What Do the New AdWords Changes Mean for Small Businesses?

new adwords changes

Paid search can be a minefield for small businesses, and any time Google announces a big change to the AdWords platform, people tend to freak out – including experienced search marketers who really should know better. Heaven forbid Google disrupts the status quo by introducing new product features!

However, unlike last year’s announcement of Enhanced Campaigns (which some small business owners are still trying to get their heads around), today’s news of new AdWords changes should serve as a glimpse into what Google has planned for the future – and not just in terms of paid search, either.

What the New AdWords Changes Mean

There’s an App for That

One of the biggest parts of today’s AdWords announcement was the introduction of new tools for businesses to promote their apps.

According to Jerry Dischler, Google’s VP of Product Management, there had been more than 50 billion downloads of more than 1 million apps from the Google Play Store across 190 countries as of May last year. However, around 60% of these apps weren’t installed, and roughly 80% were only used once before being deleted. This poses serious challenges for small to mid-sized businesses that want to get into apps.

Google hopes to make this easier for advertisers by introducing new tools for businesses to advertise their apps to prospective users based on the apps they already have installed on their phones, as well as their download behavior.

What This Means for Small Businesses

Simply put, if you don’t already have an app, you could be at a disadvantage. With the amount of time users spend browsing the mobile Web on the decline, but the number of hours spent using apps actually increasing, the ways in which users interact with businesses online are changing – and Google knows this.

Online, Offline, Bottom Line

Remember when you could quantify and account for every stage of the conversion process? Yeah, those days are long gone.

Today, very few prospective customers begin and end their online journey, from discovery to conversion, on a single device. This can be a major headache for smaller businesses, especially considering how complex Google’s existing reporting tools can be.

new adwords changes

That’s why Google’s second big reveal today may come as a relief to small businesses trying to figure out what their prospective customers are doing offline.

Google’s Estimated Total Conversions will see a number of major improvements to make tracking users’ offline behavior – and how this impacts in-store sales, for example – a lot easier.

What This Means for Small Businesses

Consumers are becoming increasingly difficult to track. How do you account for a sale that may have begun with an online search or paid ad, but resulted in an in-store sale?

The planned improvements to Estimated Total Conversions is what Google says will make this kind of conversion tracking easier for businesses of all sizes. Precisely how they’re going to accomplish this is still under wraps, but the potential is definitely there.

Big Ideas, Large Scale

Google’s third major announcement today won’t be as interesting to most small businesses, simply because the tools and functionality Jerry Dischler announced just won’t be applicable to most small companies. However, it’s worth mentioning them for no other reason than it shows just how sophisticated Google’s AdWords platform has become in recent years.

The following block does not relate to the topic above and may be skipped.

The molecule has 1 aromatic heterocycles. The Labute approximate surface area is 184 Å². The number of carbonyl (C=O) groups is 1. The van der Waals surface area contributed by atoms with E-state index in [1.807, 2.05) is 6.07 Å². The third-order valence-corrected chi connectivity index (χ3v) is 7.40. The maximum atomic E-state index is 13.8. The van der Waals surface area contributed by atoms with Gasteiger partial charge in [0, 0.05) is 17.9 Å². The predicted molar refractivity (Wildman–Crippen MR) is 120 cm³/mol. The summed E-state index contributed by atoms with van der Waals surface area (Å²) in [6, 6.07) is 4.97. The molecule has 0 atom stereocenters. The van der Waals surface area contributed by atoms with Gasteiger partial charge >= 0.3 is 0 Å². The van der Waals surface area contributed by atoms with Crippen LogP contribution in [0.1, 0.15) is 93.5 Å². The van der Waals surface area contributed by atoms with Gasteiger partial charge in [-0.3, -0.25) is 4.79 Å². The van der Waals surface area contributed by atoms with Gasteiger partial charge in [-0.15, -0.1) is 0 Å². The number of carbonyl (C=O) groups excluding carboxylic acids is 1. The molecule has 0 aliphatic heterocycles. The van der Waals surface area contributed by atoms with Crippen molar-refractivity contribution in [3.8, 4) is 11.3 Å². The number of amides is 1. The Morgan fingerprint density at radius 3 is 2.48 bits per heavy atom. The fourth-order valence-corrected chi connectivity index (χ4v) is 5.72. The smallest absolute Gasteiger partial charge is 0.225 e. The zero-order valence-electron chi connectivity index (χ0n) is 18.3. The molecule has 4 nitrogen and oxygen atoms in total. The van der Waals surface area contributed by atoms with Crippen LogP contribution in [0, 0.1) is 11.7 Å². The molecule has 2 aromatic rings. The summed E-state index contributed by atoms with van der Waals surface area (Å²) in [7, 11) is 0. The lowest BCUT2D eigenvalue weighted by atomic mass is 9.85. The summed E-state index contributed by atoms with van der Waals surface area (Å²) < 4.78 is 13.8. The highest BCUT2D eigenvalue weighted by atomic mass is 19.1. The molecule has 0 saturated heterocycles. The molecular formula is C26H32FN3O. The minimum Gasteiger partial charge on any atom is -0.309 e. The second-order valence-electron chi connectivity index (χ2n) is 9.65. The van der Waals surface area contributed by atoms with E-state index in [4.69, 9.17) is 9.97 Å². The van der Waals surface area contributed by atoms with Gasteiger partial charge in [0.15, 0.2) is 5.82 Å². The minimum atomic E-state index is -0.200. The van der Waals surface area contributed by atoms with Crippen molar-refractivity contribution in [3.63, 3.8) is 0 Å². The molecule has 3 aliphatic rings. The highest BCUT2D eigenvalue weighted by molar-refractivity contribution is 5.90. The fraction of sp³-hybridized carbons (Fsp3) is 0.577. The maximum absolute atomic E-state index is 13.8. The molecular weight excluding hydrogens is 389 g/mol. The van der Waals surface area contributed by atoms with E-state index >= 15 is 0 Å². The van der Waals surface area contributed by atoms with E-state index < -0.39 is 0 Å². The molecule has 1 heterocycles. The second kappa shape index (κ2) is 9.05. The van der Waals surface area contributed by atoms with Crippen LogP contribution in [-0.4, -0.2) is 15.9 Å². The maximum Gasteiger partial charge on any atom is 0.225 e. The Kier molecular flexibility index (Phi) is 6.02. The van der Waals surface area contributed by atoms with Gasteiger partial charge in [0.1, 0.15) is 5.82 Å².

Let’s say your paid search efforts encompass hundreds of campaigns, with thousands of ads – think Amazon, eBay, etc. Now let’s say you wanted to adjust several broad parameters of these campaigns at once, without having to go in and micromanage each individual campaign or ad group.

This is what Google promised in its announcement.

new adwords changes

Soon, advertisers will be able to perform “bulk” actions across even the most massive campaigns, including location targeting and ad rotation. Automated bidding will also be a feature introduced as part of this rollout, as well as the introduction of some pretty cool drag-and-drop reporting tools – think Excel for AdWords without those pesky formulas that always manage to go wrong.

This is what Google describes as its “Enterprise-Class” tools.

What This Means for Small Businesses

Interestingly, despite their name, these enterprise-class tools will actually be available to all AdWords advertisers, suggesting that Google is trying to get smaller businesses to spend more – all in the name of making things easier, of course.

These tools will probably make their biggest customers very happy, but that goes without saying.

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Larry Kim Larry Kim founded WordStream in 2007. He serves as company CTO and is the author of 4 Award-Winning Books on Software Development. Larry also blogs at the WordStream Blog and practices photography in his spare time.

4 Reactions
  1. I like the idea behind Estimated Total Conversions but I’d like to see a little more transparency from Google on how they’re arriving at the number. Then you can assess how much bias the number may have in your specific situation and correct accordingly.

  2. Google will continue to change the rules. They either are working to make Adwords more valuable or non-advertising promotion less valuable. Google is an online commodity attempting to monetize their product. Businesses will have to start paying for their message to reach their audience.

  3. I guess the best way to promote a business is now in an app. Instead of letting people head to Google to find stuff, it is better to talk to your market solo with your own app. Surprising that Google is promoting this when it can actually pull people away from Google somehow.

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